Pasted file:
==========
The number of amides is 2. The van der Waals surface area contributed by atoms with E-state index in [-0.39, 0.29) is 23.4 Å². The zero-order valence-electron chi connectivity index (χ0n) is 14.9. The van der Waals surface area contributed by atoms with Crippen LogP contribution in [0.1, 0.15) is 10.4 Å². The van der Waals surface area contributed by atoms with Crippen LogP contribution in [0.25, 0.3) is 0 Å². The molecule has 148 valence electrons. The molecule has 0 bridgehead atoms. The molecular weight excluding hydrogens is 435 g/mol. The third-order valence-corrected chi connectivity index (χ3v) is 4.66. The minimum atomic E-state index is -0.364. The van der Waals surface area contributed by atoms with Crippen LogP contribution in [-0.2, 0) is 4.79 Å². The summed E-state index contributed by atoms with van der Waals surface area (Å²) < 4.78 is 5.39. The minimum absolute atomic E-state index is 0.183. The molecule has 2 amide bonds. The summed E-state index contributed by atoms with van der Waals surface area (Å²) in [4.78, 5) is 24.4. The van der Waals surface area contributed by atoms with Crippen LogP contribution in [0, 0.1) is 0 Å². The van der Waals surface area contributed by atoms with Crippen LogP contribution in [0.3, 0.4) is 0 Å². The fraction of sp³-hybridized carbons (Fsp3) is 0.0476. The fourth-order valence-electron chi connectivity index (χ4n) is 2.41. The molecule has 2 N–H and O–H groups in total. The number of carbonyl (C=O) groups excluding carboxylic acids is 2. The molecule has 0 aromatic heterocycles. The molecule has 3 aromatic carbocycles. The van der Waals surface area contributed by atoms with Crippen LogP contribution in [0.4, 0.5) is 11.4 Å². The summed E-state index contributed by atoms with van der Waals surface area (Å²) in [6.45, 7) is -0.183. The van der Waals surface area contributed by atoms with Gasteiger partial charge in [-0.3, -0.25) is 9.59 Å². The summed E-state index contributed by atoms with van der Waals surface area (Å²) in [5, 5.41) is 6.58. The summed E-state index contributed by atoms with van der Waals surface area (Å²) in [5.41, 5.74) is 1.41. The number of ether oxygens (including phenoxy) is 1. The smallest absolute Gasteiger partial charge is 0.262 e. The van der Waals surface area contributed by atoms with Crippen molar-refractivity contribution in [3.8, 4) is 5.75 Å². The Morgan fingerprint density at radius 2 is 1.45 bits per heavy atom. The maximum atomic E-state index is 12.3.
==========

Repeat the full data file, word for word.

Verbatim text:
The number of amides is 2. The van der Waals surface area contributed by atoms with E-state index in [-0.39, 0.29) is 23.4 Å². The zero-order valence-electron chi connectivity index (χ0n) is 14.9. The van der Waals surface area contributed by atoms with Crippen LogP contribution in [0.1, 0.15) is 10.4 Å². The van der Waals surface area contributed by atoms with Crippen LogP contribution in [0.25, 0.3) is 0 Å². The molecule has 148 valence electrons. The molecule has 0 bridgehead atoms. The molecular weight excluding hydrogens is 435 g/mol. The third-order valence-corrected chi connectivity index (χ3v) is 4.66. The minimum atomic E-state index is -0.364. The van der Waals surface area contributed by atoms with Crippen LogP contribution in [-0.2, 0) is 4.79 Å². The summed E-state index contributed by atoms with van der Waals surface area (Å²) < 4.78 is 5.39. The minimum absolute atomic E-state index is 0.183. The molecule has 2 amide bonds. The summed E-state index contributed by atoms with van der Waals surface area (Å²) in [4.78, 5) is 24.4. The van der Waals surface area contributed by atoms with Crippen LogP contribution in [0, 0.1) is 0 Å². The van der Waals surface area contributed by atoms with Crippen LogP contribution in [0.3, 0.4) is 0 Å². The fraction of sp³-hybridized carbons (Fsp3) is 0.0476. The fourth-order valence-electron chi connectivity index (χ4n) is 2.41. The molecule has 2 N–H and O–H groups in total. The number of carbonyl (C=O) groups excluding carboxylic acids is 2. The molecule has 0 aromatic heterocycles. The molecule has 3 aromatic carbocycles. The van der Waals surface area contributed by atoms with Crippen LogP contribution in [0.4, 0.5) is 11.4 Å². The summed E-state index contributed by atoms with van der Waals surface area (Å²) in [6.45, 7) is -0.183. The van der Waals surface area contributed by atoms with Gasteiger partial charge in [-0.3, -0.25) is 9.59 Å². The summed E-state index contributed by atoms with van der Waals surface area (Å²) in [5, 5.41) is 6.58. The summed E-state index contributed by atoms with van der Waals surface area (Å²) in [5.41, 5.74) is 1.41. The number of ether oxygens (including phenoxy) is 1. The smallest absolute Gasteiger partial charge is 0.262 e. The van der Waals surface area contributed by atoms with Crippen molar-refractivity contribution in [3.8, 4) is 5.75 Å². The Morgan fingerprint density at radius 2 is 1.45 bits per heavy atom. The maximum atomic E-state index is 12.3.